“I think I got e-mail from Pattie—about a special event or an idea for one—every day from 1999 forward,” says Goldman. “She changed this from a once-a-year event into something constantly on the industry’s mind all year-round.” Many of those fund-raising ideas are hers—for example, raffles, auctions, golf tournaments, or having companies urge suppliers to donate to JFC at Christmas instead of sending holiday gifts. But everyone in the industry is actively encouraged to hold a special event benefiting JFC. “No company is too large or too small to do so,” says Light. The number of companies doing so—and the number of special events—has grown annually. In addition to the activities mentioned above, they also include in-store promotions and donations of goods, services, and even frequent-flyer miles and money from recycled batteries or scrap gold.
JFC’s other fund-raisers conceived by its officials include its in-store counter canisters (donated by Jewelers of America), now in thousands of U.S. stores; holiday greeting cards; donations in the name of a person or company; tributes in honor of a person, group, or company; and, since 2003, the year-round “Hero in Hope” membership drive to enlist individuals within and outside the industry, with monthly membership fees as low as $1. (About 1,000 jewelry trade businesses and organizations already support JFC.) “We want to involve the entire industry and establish a grassroots membership, so everyone can take pride in what the industry’s own charity does for children,” says Light.
Full-time. Once named executive director, Light threw herself into the work. Though it’s a paid full-time job (all other JFC officials are volunteers, donating their time and efforts), “her passion and energy level was way beyond what we expected,” said Goldman. “She did it seven days a week.”
Her work day usually ran from 6:30 a.m. (at JFC’s second-floor office in a building in Jupiter, Fla., near her home) to 6:30 p.m., and then after dinner continued at home for a few hours more. She also traveled frequently (including weekends) for JFC, attending conclaves, conventions, trade shows, and special events—both in the industry and for the charities JFC supports—to tell JFC’s story.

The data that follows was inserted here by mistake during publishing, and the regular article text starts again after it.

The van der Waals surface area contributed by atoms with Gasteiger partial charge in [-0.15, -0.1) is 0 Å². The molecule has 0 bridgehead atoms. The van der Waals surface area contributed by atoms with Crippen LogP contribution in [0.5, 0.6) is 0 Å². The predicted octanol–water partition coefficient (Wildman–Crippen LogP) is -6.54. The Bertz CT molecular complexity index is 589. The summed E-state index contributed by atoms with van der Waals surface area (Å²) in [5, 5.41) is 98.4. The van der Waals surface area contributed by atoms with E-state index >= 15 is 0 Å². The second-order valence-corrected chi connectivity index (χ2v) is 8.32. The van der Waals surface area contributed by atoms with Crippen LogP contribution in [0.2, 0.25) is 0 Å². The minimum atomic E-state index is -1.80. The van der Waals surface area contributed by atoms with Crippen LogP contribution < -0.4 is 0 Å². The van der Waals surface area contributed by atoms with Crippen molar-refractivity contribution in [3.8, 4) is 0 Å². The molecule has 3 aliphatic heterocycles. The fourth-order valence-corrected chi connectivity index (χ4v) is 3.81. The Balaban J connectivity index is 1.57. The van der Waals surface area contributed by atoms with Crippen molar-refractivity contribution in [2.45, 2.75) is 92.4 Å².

Much of her job, of course, involved working with JFC’s officers on projects and proposals in committees, with the executive committee, and with the board of directors. “The executive director, by definition, is a member of every standing committee, because it’s important they work hand in hand,” Weinman notes. “So, everything the charity has done has a touch of Pattie Light in it. We all had ideas, but it took her direction, energy, and tenacity to carry them through.”
She also kept them all well informed. “She knew the people on our executive committee and board are industry leaders with extremely busy business lives,” notes Grunstein. “Yet, she managed to keep everyone engaged with JFC, whether she e-mailed you—oh-so-many times with e-mails!—or called you. She really kept everyone in touch and was the link between the industry leaders who work actively for JFC and the individual charities JFC supports.”
Light leavened her work with diplomacy and tact. “In this very close industry, where relationships between small stores and large ones, among retailers, suppliers, and trade associations, can be difficult or strong, Pattie could work her way through issues without putting people at odds with each other and get them to work together in this effort,” says Burman. And she made sure all knew their donations—whether small or large, in dollars, goods, services, or time—were vital. “She has the ability to communicate that each is equally important to JFC’s work, whether a person buys one ticket for the [“Facets of Hope”] dinner or places a $10,000 ad in its program,” he notes.